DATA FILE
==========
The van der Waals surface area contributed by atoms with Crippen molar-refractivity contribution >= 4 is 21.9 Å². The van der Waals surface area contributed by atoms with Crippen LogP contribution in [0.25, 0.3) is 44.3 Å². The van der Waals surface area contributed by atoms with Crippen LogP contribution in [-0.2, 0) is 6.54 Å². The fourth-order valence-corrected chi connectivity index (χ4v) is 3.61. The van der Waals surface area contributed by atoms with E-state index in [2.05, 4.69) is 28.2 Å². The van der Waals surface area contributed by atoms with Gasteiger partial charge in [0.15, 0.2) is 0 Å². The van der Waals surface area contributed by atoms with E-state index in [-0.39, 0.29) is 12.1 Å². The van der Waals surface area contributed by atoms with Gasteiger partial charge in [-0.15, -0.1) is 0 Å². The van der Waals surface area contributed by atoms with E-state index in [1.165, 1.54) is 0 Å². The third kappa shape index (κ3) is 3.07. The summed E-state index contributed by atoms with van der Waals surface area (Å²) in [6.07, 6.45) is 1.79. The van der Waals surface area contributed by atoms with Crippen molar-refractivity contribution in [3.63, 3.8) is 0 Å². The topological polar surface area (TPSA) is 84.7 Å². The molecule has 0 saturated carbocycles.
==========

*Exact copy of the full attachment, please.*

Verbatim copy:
The van der Waals surface area contributed by atoms with Crippen molar-refractivity contribution >= 4 is 21.9 Å². The van der Waals surface area contributed by atoms with Crippen LogP contribution in [0.25, 0.3) is 44.3 Å². The van der Waals surface area contributed by atoms with Crippen LogP contribution in [-0.2, 0) is 6.54 Å². The fourth-order valence-corrected chi connectivity index (χ4v) is 3.61. The van der Waals surface area contributed by atoms with E-state index in [2.05, 4.69) is 28.2 Å². The van der Waals surface area contributed by atoms with Gasteiger partial charge in [0.15, 0.2) is 0 Å². The van der Waals surface area contributed by atoms with E-state index in [-0.39, 0.29) is 12.1 Å². The van der Waals surface area contributed by atoms with Gasteiger partial charge in [-0.15, -0.1) is 0 Å². The van der Waals surface area contributed by atoms with E-state index in [1.165, 1.54) is 0 Å². The third kappa shape index (κ3) is 3.07. The summed E-state index contributed by atoms with van der Waals surface area (Å²) in [6.07, 6.45) is 1.79. The van der Waals surface area contributed by atoms with Crippen molar-refractivity contribution in [3.63, 3.8) is 0 Å². The topological polar surface area (TPSA) is 84.7 Å². The molecule has 0 saturated carbocycles.